but it has a fascinating table of accidental gun deaths.

However, I'd still say that this doesn't detract much from my general argument that the gun control debate becomes more interesting (and, I think, makes more sense) if you understand that Americans use guns more often on themselves than on other people.

> owning a gun doesn't really protect one from a modern intrusive government

At an individual level it doesn't. At a population level there is an argument that it makes a guerrilla civil war potentially winnable by the rebels, which has a deterrent effect on extreme totalitarianism.

Theoretically it would if the American populous, heavily armed as we are, had any chance whatsoever against the military. We don't, so the point is moot.

> Theoretically it would if the American populous, heavily armed as we are, had any chance whatsoever against the military. We don't, so the point is moot.

You're imagining construction workers and commercial airline pilots and physics professors against professional soldiers. Imagine 500 professional soldiers with the backing of 5000 construction workers and commercial airline pilots and physics professors take over the military base where those 500 soldiers were already a quarter of the garrison, because the 5000 already had their own small arms and knew how to use them.

Then they have tanks and planes and nuclear weapons and popular support and the same dynamic plays out at ten other military bases.

Democracies are stable because if you have enough people behind you then you can vote the bums out before you have to fight them militarily. But authoritarian "democracy" where you have a central government imposing controversial laws with only 51% national support and significantly less than that in specific regions is more than a little unstable.

This is unknown. The entirety of the military would probably not be unified in an all-out Civil War II. Furthermore it is not relevant considering police state abuse is more rampant than ever, which is a good enough "logical" reason, which again is also not important considering it's a fundamental right at its base level.

The point about the military split being unknown is fair. However, I think police state abuse is a red herring, since people don't actually use guns to combat that: http://www.hsph.harvard.edu/hicrc/firearms-research/gun-thre...

I also disagree, conceptually, with the idea of fundamental rights: http://sonyaellenmann.com/2015/11/human-rights-are-not-innat...

By this logic, if there was one section of the gov't that had extremely advanced crypto cracking capabilities, then keeping crypto legal for normal citizens should also be a "moot point".

However, citizens would probably still want to keep their data private from all kinds of other eavesdroppers just like they want guns to protect themselves from threats less capable than the military.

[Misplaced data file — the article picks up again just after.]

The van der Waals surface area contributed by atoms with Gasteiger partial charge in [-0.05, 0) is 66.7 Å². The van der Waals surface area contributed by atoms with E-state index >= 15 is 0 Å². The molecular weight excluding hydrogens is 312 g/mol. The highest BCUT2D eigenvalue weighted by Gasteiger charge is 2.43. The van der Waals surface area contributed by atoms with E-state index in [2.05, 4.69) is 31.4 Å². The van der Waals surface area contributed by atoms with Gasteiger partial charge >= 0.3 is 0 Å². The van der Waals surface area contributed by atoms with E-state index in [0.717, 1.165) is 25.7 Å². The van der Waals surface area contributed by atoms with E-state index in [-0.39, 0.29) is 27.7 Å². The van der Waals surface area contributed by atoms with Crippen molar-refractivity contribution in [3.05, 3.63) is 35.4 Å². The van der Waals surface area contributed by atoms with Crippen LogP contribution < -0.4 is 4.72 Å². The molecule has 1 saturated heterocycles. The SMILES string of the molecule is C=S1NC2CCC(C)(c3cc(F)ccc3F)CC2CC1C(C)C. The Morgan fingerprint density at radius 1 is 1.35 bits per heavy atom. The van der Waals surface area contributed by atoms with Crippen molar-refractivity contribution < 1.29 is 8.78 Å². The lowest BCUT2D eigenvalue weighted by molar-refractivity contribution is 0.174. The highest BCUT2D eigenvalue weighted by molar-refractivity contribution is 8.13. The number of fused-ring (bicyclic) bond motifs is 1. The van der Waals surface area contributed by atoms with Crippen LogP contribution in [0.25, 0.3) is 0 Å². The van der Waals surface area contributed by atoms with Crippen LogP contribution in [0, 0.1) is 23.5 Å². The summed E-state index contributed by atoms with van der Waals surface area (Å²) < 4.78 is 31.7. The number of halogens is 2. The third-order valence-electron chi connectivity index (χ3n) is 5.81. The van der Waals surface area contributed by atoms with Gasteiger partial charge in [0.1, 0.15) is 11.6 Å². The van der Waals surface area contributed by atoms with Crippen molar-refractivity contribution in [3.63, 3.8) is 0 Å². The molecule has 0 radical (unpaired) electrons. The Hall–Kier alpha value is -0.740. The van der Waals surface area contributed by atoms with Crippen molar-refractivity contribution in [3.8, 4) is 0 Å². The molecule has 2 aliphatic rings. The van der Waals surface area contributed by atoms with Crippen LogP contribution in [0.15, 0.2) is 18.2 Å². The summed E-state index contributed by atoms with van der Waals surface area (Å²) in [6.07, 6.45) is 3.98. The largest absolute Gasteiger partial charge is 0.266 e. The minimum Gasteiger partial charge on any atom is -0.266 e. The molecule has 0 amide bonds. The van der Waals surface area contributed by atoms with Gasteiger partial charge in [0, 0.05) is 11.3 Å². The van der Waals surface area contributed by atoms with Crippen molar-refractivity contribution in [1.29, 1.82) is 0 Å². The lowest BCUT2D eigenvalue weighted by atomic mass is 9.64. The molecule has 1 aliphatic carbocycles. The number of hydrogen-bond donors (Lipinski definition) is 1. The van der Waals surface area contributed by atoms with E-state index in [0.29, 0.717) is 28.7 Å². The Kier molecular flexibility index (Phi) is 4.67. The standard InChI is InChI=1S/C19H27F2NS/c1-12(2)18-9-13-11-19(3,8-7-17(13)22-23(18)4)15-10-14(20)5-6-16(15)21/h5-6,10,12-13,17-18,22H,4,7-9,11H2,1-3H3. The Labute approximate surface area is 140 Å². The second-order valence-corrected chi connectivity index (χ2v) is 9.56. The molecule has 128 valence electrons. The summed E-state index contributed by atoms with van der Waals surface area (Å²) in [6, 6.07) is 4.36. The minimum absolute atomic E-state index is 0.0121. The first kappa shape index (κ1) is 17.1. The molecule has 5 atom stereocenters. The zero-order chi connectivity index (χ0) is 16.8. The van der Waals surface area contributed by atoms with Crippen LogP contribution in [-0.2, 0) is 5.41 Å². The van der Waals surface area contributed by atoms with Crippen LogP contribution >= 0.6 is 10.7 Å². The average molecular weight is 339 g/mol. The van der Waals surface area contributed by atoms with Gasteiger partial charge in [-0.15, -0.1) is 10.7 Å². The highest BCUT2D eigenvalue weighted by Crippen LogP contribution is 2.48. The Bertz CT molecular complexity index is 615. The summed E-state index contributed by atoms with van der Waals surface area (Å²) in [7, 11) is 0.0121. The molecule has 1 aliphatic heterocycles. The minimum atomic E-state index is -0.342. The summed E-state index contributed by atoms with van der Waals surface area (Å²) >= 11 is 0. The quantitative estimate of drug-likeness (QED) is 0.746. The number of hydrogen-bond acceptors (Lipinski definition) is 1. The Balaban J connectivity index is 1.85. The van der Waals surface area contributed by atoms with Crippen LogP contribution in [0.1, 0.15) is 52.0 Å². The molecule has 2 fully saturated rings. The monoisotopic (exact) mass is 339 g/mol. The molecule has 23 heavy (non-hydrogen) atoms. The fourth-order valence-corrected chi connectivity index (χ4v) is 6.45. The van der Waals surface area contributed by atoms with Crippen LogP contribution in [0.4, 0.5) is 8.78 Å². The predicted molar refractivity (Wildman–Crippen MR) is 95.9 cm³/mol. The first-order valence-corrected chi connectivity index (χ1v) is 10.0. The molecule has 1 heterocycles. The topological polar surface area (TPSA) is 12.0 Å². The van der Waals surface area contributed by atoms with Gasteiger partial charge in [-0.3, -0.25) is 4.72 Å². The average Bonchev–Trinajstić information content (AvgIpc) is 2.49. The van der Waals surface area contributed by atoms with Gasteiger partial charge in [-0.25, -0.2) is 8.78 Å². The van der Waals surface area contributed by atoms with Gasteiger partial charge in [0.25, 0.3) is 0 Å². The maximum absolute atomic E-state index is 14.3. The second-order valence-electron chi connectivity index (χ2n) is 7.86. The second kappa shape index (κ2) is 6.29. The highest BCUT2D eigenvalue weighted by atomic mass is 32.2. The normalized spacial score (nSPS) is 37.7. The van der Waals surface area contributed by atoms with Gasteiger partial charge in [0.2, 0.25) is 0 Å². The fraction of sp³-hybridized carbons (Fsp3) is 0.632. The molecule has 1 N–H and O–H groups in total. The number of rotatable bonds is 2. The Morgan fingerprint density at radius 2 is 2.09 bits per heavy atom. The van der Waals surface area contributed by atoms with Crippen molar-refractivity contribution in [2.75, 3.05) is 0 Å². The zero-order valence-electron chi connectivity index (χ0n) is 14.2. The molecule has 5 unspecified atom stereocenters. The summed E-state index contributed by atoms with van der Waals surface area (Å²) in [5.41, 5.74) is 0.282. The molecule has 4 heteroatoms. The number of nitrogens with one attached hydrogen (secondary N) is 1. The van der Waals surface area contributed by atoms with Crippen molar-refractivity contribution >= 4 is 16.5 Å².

I would agree with this if guns were mostly used to protect people from threats less capable than the military. In practice, they're not: http://www.hsph.harvard.edu/hicrc/firearms-research/gun-thre...

>but owning a gun doesn't really protect one from a modern intrusive government

The fact that the government outscaled civilians RE: military power doesn't make it a useless law. Think abusive law enforcement at the local/state level.

I'm not sure how armed citizenry helps with law enforcement.

People are shot and killed by law enforcement. Sometimes they're shot and killed very quickly, within 30 seconds of an officer arriving on scene.

People who are thought to be armed are often shot and killed by US police. Notice the "thought" there, many people are shot even though they don't have a weapon because law enforcement thinks the person has a gun.

Do you have any examples where an interaction between a citizen and a cop is made better by the presence of a gun on the citizen?

(I guess the strongest challenge to my argument is the presence of MalcolmX)

>Do you have any examples where an interaction between a citizen and a cop is made better by the presence of a gun on the citizen?

Better thought: Do you think a completely unarmed populace is a better idea given how bad police abuse their power?

>Better thought: Do you think a completely unarmed populace is a better idea given how bad police abuse their power?

Well, yes, I do.

The US is heavily armed. The US has a lot of poorly trained, unskilled, abusive police officers.

Gun ownership hasn't made US police any better. If anything it's made them far more lethal - one reason given (by both pro- and anti- gun advocates) for the shocking numbers of people shot and killed by US police each year is the presence of guns in the population.

When a police officer abuses their power I can grind through it, or I can pull a gun and get shot. In most cases getting shot is the worse outcome.

I think it dies give some protection. Sure when swat comes to your house, guns will not save you. However in a extrem case were masses of people feel threatened by government and their is real civil unrest, the cost for the govemnet to put this down by force will be massivly higher.

In that sense its the same as encryption, it all boils down to an argument of economics.

When the NSA wants to hack you, you are fucked. When the FBI wants to arrest you, you are fucked. Only in mass can either of these measures have a large impact on government policy. Both things stop the goverment from some actions that they might take.

I agree that guns have larger everyday danger effect then encryption. However Im not convinced that, its sufficantly good argument outlaw guns.

> However in a extrem case were masses of people feel threatened by government and their is real civil unrest, the cost for the govemnet to put this down by force will be massivly higher.